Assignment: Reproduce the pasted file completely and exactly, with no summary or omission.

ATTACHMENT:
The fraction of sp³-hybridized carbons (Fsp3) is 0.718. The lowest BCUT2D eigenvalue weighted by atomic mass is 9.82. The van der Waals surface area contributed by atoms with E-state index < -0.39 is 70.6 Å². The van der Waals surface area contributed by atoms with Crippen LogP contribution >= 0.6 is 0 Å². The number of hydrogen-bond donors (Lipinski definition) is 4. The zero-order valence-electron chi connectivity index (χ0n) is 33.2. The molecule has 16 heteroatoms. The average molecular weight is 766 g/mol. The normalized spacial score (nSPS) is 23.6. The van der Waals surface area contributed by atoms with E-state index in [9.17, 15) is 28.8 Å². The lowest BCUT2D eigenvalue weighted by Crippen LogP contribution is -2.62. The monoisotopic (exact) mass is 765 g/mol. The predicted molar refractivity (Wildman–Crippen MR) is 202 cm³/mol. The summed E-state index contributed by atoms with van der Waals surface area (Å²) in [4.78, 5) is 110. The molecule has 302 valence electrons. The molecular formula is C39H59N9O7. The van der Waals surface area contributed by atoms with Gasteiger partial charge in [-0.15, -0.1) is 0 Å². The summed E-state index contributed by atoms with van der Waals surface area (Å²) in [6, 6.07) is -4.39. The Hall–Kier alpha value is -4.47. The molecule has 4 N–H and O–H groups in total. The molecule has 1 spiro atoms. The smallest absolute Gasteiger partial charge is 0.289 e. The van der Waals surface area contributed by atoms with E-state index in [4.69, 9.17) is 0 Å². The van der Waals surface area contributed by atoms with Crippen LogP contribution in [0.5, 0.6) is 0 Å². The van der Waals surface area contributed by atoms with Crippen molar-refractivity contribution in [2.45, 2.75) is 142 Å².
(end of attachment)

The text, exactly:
The fraction of sp³-hybridized carbons (Fsp3) is 0.718. The lowest BCUT2D eigenvalue weighted by atomic mass is 9.82. The van der Waals surface area contributed by atoms with E-state index < -0.39 is 70.6 Å². The van der Waals surface area contributed by atoms with Crippen LogP contribution >= 0.6 is 0 Å². The number of hydrogen-bond donors (Lipinski definition) is 4. The zero-order valence-electron chi connectivity index (χ0n) is 33.2. The molecule has 16 heteroatoms. The average molecular weight is 766 g/mol. The normalized spacial score (nSPS) is 23.6. The van der Waals surface area contributed by atoms with E-state index in [9.17, 15) is 28.8 Å². The lowest BCUT2D eigenvalue weighted by Crippen LogP contribution is -2.62. The monoisotopic (exact) mass is 765 g/mol. The predicted molar refractivity (Wildman–Crippen MR) is 202 cm³/mol. The summed E-state index contributed by atoms with van der Waals surface area (Å²) in [4.78, 5) is 110. The molecule has 302 valence electrons. The molecular formula is C39H59N9O7. The van der Waals surface area contributed by atoms with Gasteiger partial charge in [-0.15, -0.1) is 0 Å². The summed E-state index contributed by atoms with van der Waals surface area (Å²) in [6, 6.07) is -4.39. The Hall–Kier alpha value is -4.47. The molecule has 4 N–H and O–H groups in total. The molecule has 1 spiro atoms. The smallest absolute Gasteiger partial charge is 0.289 e. The van der Waals surface area contributed by atoms with E-state index in [4.69, 9.17) is 0 Å². The van der Waals surface area contributed by atoms with Crippen LogP contribution in [0.5, 0.6) is 0 Å². The van der Waals surface area contributed by atoms with Crippen molar-refractivity contribution in [2.45, 2.75) is 142 Å².